I was at the very end of my blogging wits towards the end of last year. The influx of ideas did not work with the torrent of workload. Overall, it started to pile up when my health started getting in the way and at that point, I decided to take a short break and reevaluate perspectives. The re-evaluation was predominantly towards what makes us happy. As we were going through this journey, one of the foremost thoughts was…
Why do we bloggers blog?
We share because of the passion in the little niches we carve in the food world and not so much about the likes. We collaborate, communicate and celebrate each other as individuals who stand up to put forth a bit of creativity. Many of us are not blogging because we are bored… We, blog because it motivates us. I am sure many bloggers will nod their heads too as they read this. At this point, let me break that huge myth that it is a million-dollar lottery. It is hard work, learning evolving technological advances day by day, researching and sharing, timeline upkeep, the search of bettering oneself and overall just seeing someone smile, when they make the recipe; a tag when they post a travel destination they loved to share; that one comment that we get from you all…makes it worthwhile. Just at that point, I received a beautiful comment on the post- Basale Gassi
So back to the comment,
It was a simple honest review that she loved the recipe and I promised to add some more of the ones using the same ingredient Malabar spinach. So here we are with another one.
The addition of greens to protein-rich beans is so common in Indian cuisine. Sooka Kala channa, ( spicy chickpea) is a much-loved recipe during Durga puja ( Navarathri). All I did was pep it up the gentle news of spinach. This no onion no garlic preparation goes best with rotis as a side with a thin khadi. Yummy. It can be a perfect warm chickpea salad or an evening snack as well. This is the beauty of simple home cooking. No frills, nourishing and just what good food is all about… wholesomeness. Here is another one with chickpeas- a salad.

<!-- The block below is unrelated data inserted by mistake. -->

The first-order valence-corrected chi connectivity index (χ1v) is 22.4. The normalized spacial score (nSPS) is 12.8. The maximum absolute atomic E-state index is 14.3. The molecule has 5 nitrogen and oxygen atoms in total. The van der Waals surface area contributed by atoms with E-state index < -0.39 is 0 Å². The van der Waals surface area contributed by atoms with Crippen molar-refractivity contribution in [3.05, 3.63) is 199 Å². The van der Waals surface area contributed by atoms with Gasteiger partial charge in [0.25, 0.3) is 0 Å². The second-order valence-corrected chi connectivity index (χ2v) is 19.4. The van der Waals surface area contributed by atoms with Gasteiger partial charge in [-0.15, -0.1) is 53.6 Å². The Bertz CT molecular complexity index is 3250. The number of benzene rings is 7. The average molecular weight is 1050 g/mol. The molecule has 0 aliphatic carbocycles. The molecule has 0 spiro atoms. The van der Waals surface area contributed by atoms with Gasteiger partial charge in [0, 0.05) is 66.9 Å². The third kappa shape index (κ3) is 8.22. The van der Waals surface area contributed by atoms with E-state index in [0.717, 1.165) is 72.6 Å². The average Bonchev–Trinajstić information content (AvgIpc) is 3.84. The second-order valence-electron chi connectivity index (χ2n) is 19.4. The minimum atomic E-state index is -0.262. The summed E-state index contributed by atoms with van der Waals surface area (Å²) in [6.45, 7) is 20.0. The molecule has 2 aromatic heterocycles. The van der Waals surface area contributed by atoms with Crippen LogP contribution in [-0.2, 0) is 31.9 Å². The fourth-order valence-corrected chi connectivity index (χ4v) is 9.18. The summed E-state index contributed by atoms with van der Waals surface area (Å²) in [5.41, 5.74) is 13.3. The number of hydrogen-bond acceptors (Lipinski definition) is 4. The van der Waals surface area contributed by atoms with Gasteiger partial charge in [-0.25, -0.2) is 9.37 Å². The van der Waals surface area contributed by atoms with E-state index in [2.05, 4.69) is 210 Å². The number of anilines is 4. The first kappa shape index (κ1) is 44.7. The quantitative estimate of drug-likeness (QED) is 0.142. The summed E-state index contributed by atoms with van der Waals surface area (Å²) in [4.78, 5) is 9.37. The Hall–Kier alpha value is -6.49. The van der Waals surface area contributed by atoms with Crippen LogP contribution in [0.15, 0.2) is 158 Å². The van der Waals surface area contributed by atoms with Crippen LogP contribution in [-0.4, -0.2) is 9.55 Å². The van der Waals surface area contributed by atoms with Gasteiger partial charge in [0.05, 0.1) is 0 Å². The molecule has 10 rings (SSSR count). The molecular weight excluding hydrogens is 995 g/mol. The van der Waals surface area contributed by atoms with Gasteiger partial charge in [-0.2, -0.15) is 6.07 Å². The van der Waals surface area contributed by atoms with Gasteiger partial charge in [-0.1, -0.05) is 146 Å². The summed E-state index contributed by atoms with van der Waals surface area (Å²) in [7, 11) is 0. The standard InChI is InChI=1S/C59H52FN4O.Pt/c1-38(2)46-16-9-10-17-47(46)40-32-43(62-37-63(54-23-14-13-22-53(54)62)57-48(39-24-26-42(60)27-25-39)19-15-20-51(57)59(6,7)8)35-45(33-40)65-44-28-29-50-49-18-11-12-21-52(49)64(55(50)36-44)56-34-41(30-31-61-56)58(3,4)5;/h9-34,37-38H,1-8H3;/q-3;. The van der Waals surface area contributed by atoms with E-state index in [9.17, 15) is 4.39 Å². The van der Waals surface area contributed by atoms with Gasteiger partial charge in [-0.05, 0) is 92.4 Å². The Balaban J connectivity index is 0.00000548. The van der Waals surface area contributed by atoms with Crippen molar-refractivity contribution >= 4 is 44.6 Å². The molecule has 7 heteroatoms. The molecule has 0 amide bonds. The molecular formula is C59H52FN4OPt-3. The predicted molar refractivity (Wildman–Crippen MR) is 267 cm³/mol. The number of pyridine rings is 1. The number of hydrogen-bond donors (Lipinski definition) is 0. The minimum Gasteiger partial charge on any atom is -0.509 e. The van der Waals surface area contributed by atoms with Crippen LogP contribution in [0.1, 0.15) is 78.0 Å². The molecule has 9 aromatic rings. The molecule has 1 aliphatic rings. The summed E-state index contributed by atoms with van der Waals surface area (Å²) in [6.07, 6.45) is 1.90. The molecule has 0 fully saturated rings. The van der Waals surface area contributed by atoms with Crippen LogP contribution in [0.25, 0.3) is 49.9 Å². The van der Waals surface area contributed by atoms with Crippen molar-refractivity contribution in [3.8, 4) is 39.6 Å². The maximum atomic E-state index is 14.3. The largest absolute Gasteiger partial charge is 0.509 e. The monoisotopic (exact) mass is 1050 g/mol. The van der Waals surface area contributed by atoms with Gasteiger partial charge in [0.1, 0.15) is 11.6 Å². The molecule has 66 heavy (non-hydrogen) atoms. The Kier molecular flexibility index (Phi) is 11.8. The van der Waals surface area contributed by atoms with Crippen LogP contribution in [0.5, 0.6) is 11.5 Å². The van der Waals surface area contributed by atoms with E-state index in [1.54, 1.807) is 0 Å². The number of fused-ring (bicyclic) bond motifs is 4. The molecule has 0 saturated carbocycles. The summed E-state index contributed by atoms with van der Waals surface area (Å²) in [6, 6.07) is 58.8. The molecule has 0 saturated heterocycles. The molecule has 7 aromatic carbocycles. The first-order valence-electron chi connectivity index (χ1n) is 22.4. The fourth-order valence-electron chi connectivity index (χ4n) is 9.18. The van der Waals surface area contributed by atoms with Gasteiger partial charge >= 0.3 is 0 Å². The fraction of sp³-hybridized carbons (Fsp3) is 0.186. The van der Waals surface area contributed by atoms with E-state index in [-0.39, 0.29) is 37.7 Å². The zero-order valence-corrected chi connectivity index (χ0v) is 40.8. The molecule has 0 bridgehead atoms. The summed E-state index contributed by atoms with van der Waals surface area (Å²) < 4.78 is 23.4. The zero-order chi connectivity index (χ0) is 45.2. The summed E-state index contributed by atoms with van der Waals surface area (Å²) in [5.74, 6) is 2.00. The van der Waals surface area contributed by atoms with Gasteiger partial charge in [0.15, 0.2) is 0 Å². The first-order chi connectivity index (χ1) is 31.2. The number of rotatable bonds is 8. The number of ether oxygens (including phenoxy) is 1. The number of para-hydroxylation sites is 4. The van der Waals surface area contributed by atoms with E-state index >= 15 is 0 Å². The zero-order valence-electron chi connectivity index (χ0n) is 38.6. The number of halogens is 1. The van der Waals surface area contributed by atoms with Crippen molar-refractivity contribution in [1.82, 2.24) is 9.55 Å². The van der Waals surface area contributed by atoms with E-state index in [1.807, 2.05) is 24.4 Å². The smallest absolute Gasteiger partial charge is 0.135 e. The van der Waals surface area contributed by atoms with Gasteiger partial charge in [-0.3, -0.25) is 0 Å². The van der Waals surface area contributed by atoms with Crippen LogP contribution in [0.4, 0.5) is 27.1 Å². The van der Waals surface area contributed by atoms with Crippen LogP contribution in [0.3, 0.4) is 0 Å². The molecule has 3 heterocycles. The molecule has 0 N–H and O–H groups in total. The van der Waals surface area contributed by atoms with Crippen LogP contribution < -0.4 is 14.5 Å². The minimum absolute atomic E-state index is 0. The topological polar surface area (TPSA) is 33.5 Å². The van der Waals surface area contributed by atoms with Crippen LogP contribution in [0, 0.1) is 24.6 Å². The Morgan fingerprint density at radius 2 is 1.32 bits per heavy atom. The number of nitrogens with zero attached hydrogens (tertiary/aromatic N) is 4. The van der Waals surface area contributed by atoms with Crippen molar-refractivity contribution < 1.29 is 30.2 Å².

As a humble request, do let us know if you try this recipe and your own tips for the same. Catch up with us on Instagram or FB and don’t be shy, drop in a Hi!!
Surely we will love it. Signing off 2019 year and see you more regularly in 2020 new year with renewed excitement.
Sooka kala channa sabji
For the cooked chickpeas
- 2 cups chickpea ( dry, brown variety)
- 6-8 cups drinking water
- 1/2 tsp salt
for the tempering
- 1 tbsp cooking oil
- 1 tbp cumin seeds
- 1/4 tsp fenugreek seeds
- 1-2 dry red chilli
- 1 tbsp fresh ginger root ( minced)
for the masala
- 1/4 tsp turmeric powder
- 1/2 tsp Kashmiri chilli powder (use cayanne if heat is desired)
- 1/4 tsp amchur
- 1/4 tsp chaat masala
- 1/4 tsp black salt ( this enhances the flavour of the dry sabji, omit if difficult to procure)
- 2-3 cups Spinach ( I have used malabar spinach)
- salt to taste ( check before adding)
for the garnish
- 1-2 tbsp Lemon juice
- 2 tbsp coriander leaves ( finely chopped)
For the chickpeas to cook.
- This section of steps can be omitted if you are using a can of cooked chickpeas as I am starting with the dry beans.
- Wash, pick stones if any and soak the chickpeas for 6 hours.
- Once the chickpeas are plump, drain the water they are soaking in.
- Add the chickpeas to the pressure cooker and add water just enough to cover it. Add the salt and pressure cook for 3-5 whistles
- Once done, release pressure naturally.
- Drain the cooking liquid, reserve half a cup of it for the recipe and use the rest as in the footnotes below.
for the sabji
- Wash and finely chop the spinach and mince the ginger.
- In a pan add the oil and as it heats up add the cumin, fenugreek seeds and red chillies. when the cumin sizzles, add the ginger mince and saute
- Now add the drained chickpeas followed by the masalas, but hold off the salt. and spinach.
- Mix well and now if the chickpeas are too dry add a tbsp at a time of the cooking liquid till there is no dryness.
- Stir in the spinach and saute for 3-5 minutes on low heat
- Once the spinach is wilted taste test for salt and the balance of the spices. If desired add salt.
- saute again and add the lemon juice and coriander leaves
- Remove from heat and keep covered for two minutes.
- Now the recipe is ready to serve.